We regularly speak to Freelancers and Contractors who are uncertain on how to handle the credit control process after an invoice has been issued. Credit Control (occasionally called "Dunning") is no black art and it is simply a mix of common sense and a considered approach to ensuring any monies are paid in full and on time.
Below you will find an easy to understand infographic outlining a suggested process for any contractor issuing invoices on 30 day terms. If your business terms are longer or shorter then just adjust the steps below to suit your client.
You could be putting your business at risk by failing to carry out routine credit checks before extending a line of credit to customers.
Any time you conduct work on behalf of a client, or supply goods to them without demanding payment upfront, you are effectively creating a line of credit - and increasing the total degree of risk to which your own company is exposed.
Simple credit control measures could help one in ten businesses nationwide to stay operational in the face of delayed payments.
According to figures from Yorkshire Bank and its north-of-the-border equivalent, Clydesdale Bank, 10% of companies would not be able to survive if their clients took over 90 days to pay their invoices.
Business loans have been making the headlines recently, but it's not all bad news - particularly for companies that have improved debt collection over the past year or so.
There's a perception in the media that businesses need loans in order to succeed. And in some cases, yes, that's true - an injection of cash can be useful for all kinds of reasons, from setting up a new firm to undergoing expansion or a change of direction.
Credit control is an important part of running any business effectively, but for small-business owners it can have an even greater significance.
When you rely on a regular income to cover your outgoings, overheads and employee wages, any delay in payments from clients can have a severe impact on your company cash flow.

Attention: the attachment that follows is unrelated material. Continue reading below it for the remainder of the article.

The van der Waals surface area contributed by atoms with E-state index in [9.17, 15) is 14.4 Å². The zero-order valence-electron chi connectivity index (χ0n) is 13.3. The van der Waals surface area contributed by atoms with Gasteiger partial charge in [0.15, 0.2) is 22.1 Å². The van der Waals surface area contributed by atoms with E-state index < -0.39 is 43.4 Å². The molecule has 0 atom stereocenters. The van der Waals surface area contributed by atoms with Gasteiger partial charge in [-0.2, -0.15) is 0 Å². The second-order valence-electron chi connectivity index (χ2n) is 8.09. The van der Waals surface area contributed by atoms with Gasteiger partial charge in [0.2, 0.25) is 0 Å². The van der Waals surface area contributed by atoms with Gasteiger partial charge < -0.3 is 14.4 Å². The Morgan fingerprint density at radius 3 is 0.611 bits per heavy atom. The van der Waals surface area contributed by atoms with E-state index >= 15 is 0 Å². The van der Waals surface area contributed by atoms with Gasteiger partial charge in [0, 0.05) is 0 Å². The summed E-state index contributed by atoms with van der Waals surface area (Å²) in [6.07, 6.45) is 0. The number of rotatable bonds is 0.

Easter weekend is traditionally a time to think about finances, with Maundy Thursday in particular famous for its centuries-old ceremony in which the British monarch gives alms to specially selected individuals.
But this year, a new CIFAS report highlights the prevalence of financial fraud throughout the UK, and hints at why making use of professional credit control and debt recovery services can help your company avoid losing money to fraudulent transactions.
Superman is BACK with the cinematic release of Man of Steel, and it got us to thinking about whether or not the Kryptonian comicbook hero would be a worthy addition to the Safe Collections team.
We know he'd be a bit unpredictable - always nipping off into the nearest phone booth or flying off to save the world - but given that he'd be saving our skins in the process, we're willing to make some allowances.
Overdue payments by British businesses have been improving steadily over the past two years, and are now settled two days faster than in 2011, according to analyst D&B.
Two years ago, the average late payment was made 17 days beyond agreed terms, a figure that has now improved to 15 days, but has as far to go again if it is to match 2006's average of just 13 days.
Take one technology, media and politics website. Add a 28-year-old online entrepreneur who used to be called Milo Wagner, but is now called Milo Yiannopoulos. Don't add any paid invoices to freelance contributors - these could leave a sour taste in the mouth. Finish with an unpaid editor and a legal claim for £16,853.
You've got The Kernel's secret recipe, and it's one that's been stewing for some time. Contributors have reportedly been disputing payments for several months, and an estimated £10,000 or more is still owed to past writers and in copyright claims to photographers whose works were allegedly used without permission.
The Daily and Sunday Telegraph have launched a series of articles reporting on late payments - and on the battle lines being drawn by those affected by and involved in settling overdue invoices.
In a Daily Telegraph report, for instance, Steve Sutherland - owner of architectural glazing specialist Dortech - is described as "putting his tin hat on" amid fears of a backlash from customers after he called time on a 13-year relationship with construction brand Balfour Beatty.